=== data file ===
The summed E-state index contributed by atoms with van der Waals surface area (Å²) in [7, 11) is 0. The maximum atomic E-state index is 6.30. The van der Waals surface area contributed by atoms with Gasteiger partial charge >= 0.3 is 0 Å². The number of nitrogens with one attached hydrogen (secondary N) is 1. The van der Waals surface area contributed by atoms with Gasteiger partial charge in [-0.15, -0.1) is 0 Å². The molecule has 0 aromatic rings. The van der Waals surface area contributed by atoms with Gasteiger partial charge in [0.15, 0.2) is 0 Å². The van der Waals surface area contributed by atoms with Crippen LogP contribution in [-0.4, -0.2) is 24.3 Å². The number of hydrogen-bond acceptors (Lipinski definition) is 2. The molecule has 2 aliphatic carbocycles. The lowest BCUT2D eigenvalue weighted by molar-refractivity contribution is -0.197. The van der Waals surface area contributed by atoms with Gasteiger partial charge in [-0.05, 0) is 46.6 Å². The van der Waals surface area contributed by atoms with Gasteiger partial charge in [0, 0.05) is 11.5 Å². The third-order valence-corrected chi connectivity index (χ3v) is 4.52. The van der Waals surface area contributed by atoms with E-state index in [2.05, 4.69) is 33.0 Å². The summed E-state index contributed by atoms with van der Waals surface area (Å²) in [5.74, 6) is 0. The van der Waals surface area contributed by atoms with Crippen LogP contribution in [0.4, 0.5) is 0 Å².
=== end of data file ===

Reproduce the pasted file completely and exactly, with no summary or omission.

The summed E-state index contributed by atoms with van der Waals surface area (Å²) in [7, 11) is 0. The maximum atomic E-state index is 6.30. The van der Waals surface area contributed by atoms with Gasteiger partial charge >= 0.3 is 0 Å². The number of nitrogens with one attached hydrogen (secondary N) is 1. The van der Waals surface area contributed by atoms with Gasteiger partial charge in [-0.15, -0.1) is 0 Å². The molecule has 0 aromatic rings. The van der Waals surface area contributed by atoms with Gasteiger partial charge in [0.15, 0.2) is 0 Å². The van der Waals surface area contributed by atoms with Crippen LogP contribution in [-0.4, -0.2) is 24.3 Å². The number of hydrogen-bond acceptors (Lipinski definition) is 2. The molecule has 2 aliphatic carbocycles. The lowest BCUT2D eigenvalue weighted by molar-refractivity contribution is -0.197. The van der Waals surface area contributed by atoms with Gasteiger partial charge in [-0.05, 0) is 46.6 Å². The van der Waals surface area contributed by atoms with Gasteiger partial charge in [0, 0.05) is 11.5 Å². The third-order valence-corrected chi connectivity index (χ3v) is 4.52. The van der Waals surface area contributed by atoms with E-state index in [2.05, 4.69) is 33.0 Å². The summed E-state index contributed by atoms with van der Waals surface area (Å²) in [5.74, 6) is 0. The van der Waals surface area contributed by atoms with Crippen LogP contribution in [0.4, 0.5) is 0 Å².